APPEAL from the Circuit Court of Rock Island County; the Hon.
PAUL E. RINK, Judge, presiding.
MR. PRESIDING JUSTICE ALLOY DELIVERED THE OPINION OF THE COURT:
Defendant Ben White appeals from an order of the Circuit Court of Rock Island County denying his pro se petition for post-conviction relief. Defendant pleaded guilty to murder in the Circuit Court of Rock Island County on August 4, 1971. Pursuant to plea negotiations he was sentenced to not less than 20 years nor more than 40 years in the Illinois State Penitentiary. (The State describes the sentence as a 20- to 60-year sentence, but this variation does not affect our disposition of the case.) No direct appeal was pursued in this case.
Some three years later, on June 6, 1974, defendant White filed a pro se petition for post-conviction relief, under the terms of the Post-Conviction Hearing Act (Ill. Rev. Stat. 1973, ch. 38, par. 122-1 et seq.). In his post-conviction petition he alleges that his guilty plea was not entered knowingly or intelligently. After the parties had argued the case in the circuit court, the trial court initially granted White's petition, but after further consideration and further argument, the trial court ultimately denied the petition.
On appeal in this court, defendant White contends that he did not fully understand the possible sentencing alternatives available to the court following a murder conviction. The record indicates that the trial court carefully determined for itself that defendant White knew the minimum prison term was 14 years and that the maximum punishment was the death penalty and any number of years insofar as prison term is concerned. A similar admonition was made to the co-defendant of Ben White, Willie Stuckey, who thereafter filed a direct appeal to this court alleging that the trial court failed to substantially comply with Rule 402 pertaining to pleas of guilty (Ill. Rev. Stat., 1973, ch. 110A, par. 402). See People v. Stuckey (3d Dist. 1973), 15 Ill. App.3d 292, 304 N.E.2d 146).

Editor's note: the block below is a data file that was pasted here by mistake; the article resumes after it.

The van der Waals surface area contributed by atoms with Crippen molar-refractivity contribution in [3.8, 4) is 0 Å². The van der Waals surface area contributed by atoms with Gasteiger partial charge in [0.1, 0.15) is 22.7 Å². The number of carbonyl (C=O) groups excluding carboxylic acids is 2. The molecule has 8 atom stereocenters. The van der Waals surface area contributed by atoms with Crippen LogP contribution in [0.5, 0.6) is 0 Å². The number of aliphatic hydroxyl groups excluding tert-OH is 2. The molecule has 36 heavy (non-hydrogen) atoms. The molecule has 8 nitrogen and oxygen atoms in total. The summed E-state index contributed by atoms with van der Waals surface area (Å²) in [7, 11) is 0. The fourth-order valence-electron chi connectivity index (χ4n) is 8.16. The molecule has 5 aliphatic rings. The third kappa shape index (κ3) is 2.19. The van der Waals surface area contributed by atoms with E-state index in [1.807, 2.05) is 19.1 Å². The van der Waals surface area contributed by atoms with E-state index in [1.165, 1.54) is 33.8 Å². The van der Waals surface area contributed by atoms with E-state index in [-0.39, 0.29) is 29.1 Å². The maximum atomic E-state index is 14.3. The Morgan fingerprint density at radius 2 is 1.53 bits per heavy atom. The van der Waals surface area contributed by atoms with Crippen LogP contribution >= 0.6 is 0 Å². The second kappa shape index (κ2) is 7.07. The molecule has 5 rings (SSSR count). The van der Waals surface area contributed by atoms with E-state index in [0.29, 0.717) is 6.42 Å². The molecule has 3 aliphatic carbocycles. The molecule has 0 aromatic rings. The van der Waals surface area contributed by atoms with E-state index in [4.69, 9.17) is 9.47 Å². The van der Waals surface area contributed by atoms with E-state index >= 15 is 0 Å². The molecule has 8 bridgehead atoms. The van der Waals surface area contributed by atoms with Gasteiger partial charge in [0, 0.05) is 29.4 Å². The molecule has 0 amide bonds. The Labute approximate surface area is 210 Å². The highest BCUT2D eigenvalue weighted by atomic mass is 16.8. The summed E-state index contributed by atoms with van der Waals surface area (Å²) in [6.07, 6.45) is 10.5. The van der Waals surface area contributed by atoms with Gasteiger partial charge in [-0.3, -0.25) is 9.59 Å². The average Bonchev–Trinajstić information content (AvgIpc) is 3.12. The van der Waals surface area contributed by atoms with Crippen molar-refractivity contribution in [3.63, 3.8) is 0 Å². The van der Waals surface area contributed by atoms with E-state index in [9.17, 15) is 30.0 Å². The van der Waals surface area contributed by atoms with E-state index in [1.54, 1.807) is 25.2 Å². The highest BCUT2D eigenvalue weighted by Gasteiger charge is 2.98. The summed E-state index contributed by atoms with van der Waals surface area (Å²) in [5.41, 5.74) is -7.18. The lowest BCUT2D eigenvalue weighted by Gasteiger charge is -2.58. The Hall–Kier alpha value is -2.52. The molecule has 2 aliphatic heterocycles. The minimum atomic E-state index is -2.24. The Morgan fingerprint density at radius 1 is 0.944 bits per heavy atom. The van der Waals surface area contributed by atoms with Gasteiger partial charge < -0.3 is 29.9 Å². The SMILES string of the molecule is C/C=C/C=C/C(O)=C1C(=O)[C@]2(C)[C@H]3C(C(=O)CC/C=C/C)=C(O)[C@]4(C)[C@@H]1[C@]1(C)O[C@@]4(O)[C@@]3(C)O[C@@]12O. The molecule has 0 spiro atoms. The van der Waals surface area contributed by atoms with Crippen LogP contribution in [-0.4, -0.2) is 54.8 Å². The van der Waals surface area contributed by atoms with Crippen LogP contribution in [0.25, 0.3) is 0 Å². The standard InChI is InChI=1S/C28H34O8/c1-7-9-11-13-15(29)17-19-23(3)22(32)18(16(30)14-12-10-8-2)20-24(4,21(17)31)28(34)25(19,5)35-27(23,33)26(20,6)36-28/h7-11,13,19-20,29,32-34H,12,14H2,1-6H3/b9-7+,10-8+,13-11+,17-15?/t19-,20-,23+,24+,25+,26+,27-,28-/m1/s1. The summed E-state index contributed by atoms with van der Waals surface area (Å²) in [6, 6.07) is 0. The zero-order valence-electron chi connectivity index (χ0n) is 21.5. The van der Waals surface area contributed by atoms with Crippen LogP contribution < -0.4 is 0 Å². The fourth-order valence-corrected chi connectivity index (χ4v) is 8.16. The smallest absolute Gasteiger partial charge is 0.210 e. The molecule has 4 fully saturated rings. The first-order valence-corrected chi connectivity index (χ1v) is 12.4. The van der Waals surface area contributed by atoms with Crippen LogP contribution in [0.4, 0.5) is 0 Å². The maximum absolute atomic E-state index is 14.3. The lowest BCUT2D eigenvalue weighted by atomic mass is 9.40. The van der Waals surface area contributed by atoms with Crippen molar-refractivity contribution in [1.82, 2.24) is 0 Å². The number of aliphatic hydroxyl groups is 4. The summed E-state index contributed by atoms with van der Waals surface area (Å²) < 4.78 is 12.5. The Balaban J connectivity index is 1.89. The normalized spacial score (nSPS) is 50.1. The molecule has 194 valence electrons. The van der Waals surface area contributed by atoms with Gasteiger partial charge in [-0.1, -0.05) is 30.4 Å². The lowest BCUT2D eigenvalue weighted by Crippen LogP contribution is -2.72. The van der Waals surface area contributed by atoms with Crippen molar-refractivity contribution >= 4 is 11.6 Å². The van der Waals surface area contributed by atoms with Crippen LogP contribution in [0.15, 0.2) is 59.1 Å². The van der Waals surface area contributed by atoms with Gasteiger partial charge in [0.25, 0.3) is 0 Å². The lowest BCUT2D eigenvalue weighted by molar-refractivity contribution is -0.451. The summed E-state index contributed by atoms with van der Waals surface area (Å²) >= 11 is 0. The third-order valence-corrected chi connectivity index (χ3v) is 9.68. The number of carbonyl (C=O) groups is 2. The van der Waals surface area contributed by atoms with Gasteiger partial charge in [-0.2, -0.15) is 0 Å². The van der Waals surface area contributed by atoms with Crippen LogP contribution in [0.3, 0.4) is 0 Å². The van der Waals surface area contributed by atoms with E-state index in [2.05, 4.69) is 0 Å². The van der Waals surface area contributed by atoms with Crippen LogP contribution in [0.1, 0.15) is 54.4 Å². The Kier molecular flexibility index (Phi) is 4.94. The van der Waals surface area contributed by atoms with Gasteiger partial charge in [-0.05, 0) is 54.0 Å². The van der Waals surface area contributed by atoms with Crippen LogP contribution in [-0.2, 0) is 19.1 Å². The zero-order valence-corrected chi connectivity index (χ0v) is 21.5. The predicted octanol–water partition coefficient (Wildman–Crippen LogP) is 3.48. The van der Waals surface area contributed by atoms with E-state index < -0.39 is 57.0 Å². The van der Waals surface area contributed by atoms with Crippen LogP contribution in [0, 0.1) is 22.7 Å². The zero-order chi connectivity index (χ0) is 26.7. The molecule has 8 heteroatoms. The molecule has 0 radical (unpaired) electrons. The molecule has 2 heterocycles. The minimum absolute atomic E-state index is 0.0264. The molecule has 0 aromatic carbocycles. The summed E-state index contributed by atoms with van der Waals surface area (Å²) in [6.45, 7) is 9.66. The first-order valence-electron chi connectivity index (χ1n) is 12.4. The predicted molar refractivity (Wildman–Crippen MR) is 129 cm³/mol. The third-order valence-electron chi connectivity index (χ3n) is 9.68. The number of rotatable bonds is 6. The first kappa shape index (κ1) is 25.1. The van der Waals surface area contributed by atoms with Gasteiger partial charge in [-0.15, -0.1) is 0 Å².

In the Stuckey case, we noted that the crime of murder at that time called for an indeterminate sentence of imprisonment, with a minimum of 14 years or more and a maximum to be set by the court (Ill. Rev. Stat. 1971, ch. 38, par. 9-1(b)). The death penalty (which was since found to be unconstitutional in Moore v. Illinois (1972), 408 U.S. 786, 800, 33 L.Ed.2d 706, 716, 92 S.Ct. 2562, and Furman v. Georgia (1972), 408 U.S. 238, 33 L.Ed.2d 346, 92 S.Ct. 2726) could only be imposed if the jury so chose, and even in that case the trial court had the discretion to impose a sentence of imprisonment (Ill. Rev. Stat. 1971, ch. 38, par. 1-7(c)).
In the Stuckey case we determined that the incomplete nature of the admonition to Stuckey could have led him to believe that the death penalty could be inflicted upon him at the whim of the prosecutor or the court, and that there was no alternative maximum term of imprisonment. We found that to be insufficient compliance with Rule 402(a)(2), and that the court was required to admonish the defendant concerning the minimum and maximum sentences prescribed by law. The case was remanded so that Stuckey might plead anew.
On White's appeal from the denial of his post-conviction petition, the question was raised as to whether an issue of the character which we discussed in Stuckey was cognizable in a post-conviction proceeding, and, if so, whether Stuckey or other authority requires us to allow White to plead again to the charges.
Boykin v. Alabama (1969), 395 U.S. 238, 23 L.Ed.2d 274, 89 S.Ct. 1709, asserted that due process of law permits a conviction upon a plea of guilty only when the plea is voluntary and made with knowledge and understanding of the consequences and alternatives. Defendant White in his petition alleges that the incomplete admonition concerning possible punishment presents a constitutional issue, as is required in post-conviction proceedings. We now consider, for analysis of the issue, the constitutional question presented.